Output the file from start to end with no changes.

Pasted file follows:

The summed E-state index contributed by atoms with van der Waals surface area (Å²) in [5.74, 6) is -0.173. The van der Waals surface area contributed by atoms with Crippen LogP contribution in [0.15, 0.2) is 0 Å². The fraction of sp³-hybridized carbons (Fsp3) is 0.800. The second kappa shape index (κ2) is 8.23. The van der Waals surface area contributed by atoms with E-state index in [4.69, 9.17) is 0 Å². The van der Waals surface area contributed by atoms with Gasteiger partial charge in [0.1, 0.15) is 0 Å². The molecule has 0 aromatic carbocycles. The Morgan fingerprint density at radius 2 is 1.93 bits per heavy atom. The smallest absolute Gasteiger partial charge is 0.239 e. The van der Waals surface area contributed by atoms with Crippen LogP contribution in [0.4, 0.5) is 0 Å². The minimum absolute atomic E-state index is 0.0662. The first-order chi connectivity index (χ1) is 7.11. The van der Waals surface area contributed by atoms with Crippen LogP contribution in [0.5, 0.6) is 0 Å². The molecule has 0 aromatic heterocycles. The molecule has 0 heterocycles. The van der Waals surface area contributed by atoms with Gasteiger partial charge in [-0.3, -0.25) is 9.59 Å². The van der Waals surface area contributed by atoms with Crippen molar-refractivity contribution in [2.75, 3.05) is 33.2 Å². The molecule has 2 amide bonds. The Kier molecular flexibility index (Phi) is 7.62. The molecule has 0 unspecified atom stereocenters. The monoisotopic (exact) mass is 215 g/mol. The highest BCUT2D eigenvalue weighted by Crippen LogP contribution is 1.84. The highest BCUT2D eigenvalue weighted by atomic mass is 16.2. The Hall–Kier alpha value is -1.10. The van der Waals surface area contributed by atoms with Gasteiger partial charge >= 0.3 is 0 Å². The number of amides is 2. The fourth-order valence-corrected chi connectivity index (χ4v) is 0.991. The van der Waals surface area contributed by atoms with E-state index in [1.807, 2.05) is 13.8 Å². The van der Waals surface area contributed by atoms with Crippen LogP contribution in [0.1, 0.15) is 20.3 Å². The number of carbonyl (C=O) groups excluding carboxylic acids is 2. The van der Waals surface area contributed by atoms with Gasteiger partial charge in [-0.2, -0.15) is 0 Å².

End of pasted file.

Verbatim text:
The summed E-state index contributed by atoms with van der Waals surface area (Å²) in [5.74, 6) is -0.173. The van der Waals surface area contributed by atoms with Crippen LogP contribution in [0.15, 0.2) is 0 Å². The fraction of sp³-hybridized carbons (Fsp3) is 0.800. The second kappa shape index (κ2) is 8.23. The van der Waals surface area contributed by atoms with E-state index in [4.69, 9.17) is 0 Å². The van der Waals surface area contributed by atoms with Gasteiger partial charge in [0.1, 0.15) is 0 Å². The molecule has 0 aromatic carbocycles. The Morgan fingerprint density at radius 2 is 1.93 bits per heavy atom. The smallest absolute Gasteiger partial charge is 0.239 e. The van der Waals surface area contributed by atoms with Crippen LogP contribution in [0.4, 0.5) is 0 Å². The minimum absolute atomic E-state index is 0.0662. The first-order chi connectivity index (χ1) is 7.11. The van der Waals surface area contributed by atoms with Crippen LogP contribution in [0.5, 0.6) is 0 Å². The molecule has 0 aromatic heterocycles. The molecule has 0 heterocycles. The van der Waals surface area contributed by atoms with Gasteiger partial charge in [-0.3, -0.25) is 9.59 Å². The van der Waals surface area contributed by atoms with Crippen molar-refractivity contribution in [2.75, 3.05) is 33.2 Å². The molecule has 2 amide bonds. The Kier molecular flexibility index (Phi) is 7.62. The molecule has 0 unspecified atom stereocenters. The monoisotopic (exact) mass is 215 g/mol. The highest BCUT2D eigenvalue weighted by Crippen LogP contribution is 1.84. The highest BCUT2D eigenvalue weighted by atomic mass is 16.2. The Hall–Kier alpha value is -1.10. The van der Waals surface area contributed by atoms with Gasteiger partial charge >= 0.3 is 0 Å². The number of amides is 2. The fourth-order valence-corrected chi connectivity index (χ4v) is 0.991. The van der Waals surface area contributed by atoms with E-state index in [1.807, 2.05) is 13.8 Å². The van der Waals surface area contributed by atoms with Crippen LogP contribution in [0.1, 0.15) is 20.3 Å². The number of carbonyl (C=O) groups excluding carboxylic acids is 2. The van der Waals surface area contributed by atoms with Gasteiger partial charge in [-0.2, -0.15) is 0 Å².